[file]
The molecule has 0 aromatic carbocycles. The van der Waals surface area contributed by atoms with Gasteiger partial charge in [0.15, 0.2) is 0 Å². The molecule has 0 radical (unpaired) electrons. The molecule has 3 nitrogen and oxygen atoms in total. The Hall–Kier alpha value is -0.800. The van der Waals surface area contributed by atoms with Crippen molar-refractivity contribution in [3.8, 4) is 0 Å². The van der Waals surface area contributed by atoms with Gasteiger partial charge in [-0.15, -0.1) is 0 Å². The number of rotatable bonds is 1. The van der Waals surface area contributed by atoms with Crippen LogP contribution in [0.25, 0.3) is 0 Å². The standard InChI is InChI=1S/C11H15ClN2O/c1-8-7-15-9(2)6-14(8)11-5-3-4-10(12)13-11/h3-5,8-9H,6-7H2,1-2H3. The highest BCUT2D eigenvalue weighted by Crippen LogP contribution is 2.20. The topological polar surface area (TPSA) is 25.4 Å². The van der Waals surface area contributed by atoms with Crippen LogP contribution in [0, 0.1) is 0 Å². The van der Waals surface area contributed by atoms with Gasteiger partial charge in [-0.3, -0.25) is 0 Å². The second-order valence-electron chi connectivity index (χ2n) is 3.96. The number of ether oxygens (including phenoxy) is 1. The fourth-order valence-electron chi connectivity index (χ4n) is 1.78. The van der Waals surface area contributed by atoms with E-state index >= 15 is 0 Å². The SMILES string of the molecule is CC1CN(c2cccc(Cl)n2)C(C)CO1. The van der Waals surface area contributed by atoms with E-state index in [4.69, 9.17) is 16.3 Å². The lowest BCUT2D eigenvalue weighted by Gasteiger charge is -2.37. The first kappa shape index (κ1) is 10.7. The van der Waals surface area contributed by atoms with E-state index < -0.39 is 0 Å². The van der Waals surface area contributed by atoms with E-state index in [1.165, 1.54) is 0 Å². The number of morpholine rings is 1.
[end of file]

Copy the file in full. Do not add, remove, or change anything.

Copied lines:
The molecule has 0 aromatic carbocycles. The van der Waals surface area contributed by atoms with Gasteiger partial charge in [0.15, 0.2) is 0 Å². The molecule has 0 radical (unpaired) electrons. The molecule has 3 nitrogen and oxygen atoms in total. The Hall–Kier alpha value is -0.800. The van der Waals surface area contributed by atoms with Crippen molar-refractivity contribution in [3.8, 4) is 0 Å². The van der Waals surface area contributed by atoms with Gasteiger partial charge in [-0.15, -0.1) is 0 Å². The number of rotatable bonds is 1. The van der Waals surface area contributed by atoms with Crippen LogP contribution in [0.25, 0.3) is 0 Å². The standard InChI is InChI=1S/C11H15ClN2O/c1-8-7-15-9(2)6-14(8)11-5-3-4-10(12)13-11/h3-5,8-9H,6-7H2,1-2H3. The highest BCUT2D eigenvalue weighted by Crippen LogP contribution is 2.20. The topological polar surface area (TPSA) is 25.4 Å². The van der Waals surface area contributed by atoms with Crippen LogP contribution in [0, 0.1) is 0 Å². The van der Waals surface area contributed by atoms with Gasteiger partial charge in [-0.3, -0.25) is 0 Å². The second-order valence-electron chi connectivity index (χ2n) is 3.96. The number of ether oxygens (including phenoxy) is 1. The fourth-order valence-electron chi connectivity index (χ4n) is 1.78. The van der Waals surface area contributed by atoms with E-state index >= 15 is 0 Å². The SMILES string of the molecule is CC1CN(c2cccc(Cl)n2)C(C)CO1. The van der Waals surface area contributed by atoms with E-state index in [4.69, 9.17) is 16.3 Å². The lowest BCUT2D eigenvalue weighted by Gasteiger charge is -2.37. The first kappa shape index (κ1) is 10.7. The van der Waals surface area contributed by atoms with E-state index < -0.39 is 0 Å². The van der Waals surface area contributed by atoms with E-state index in [1.165, 1.54) is 0 Å². The number of morpholine rings is 1.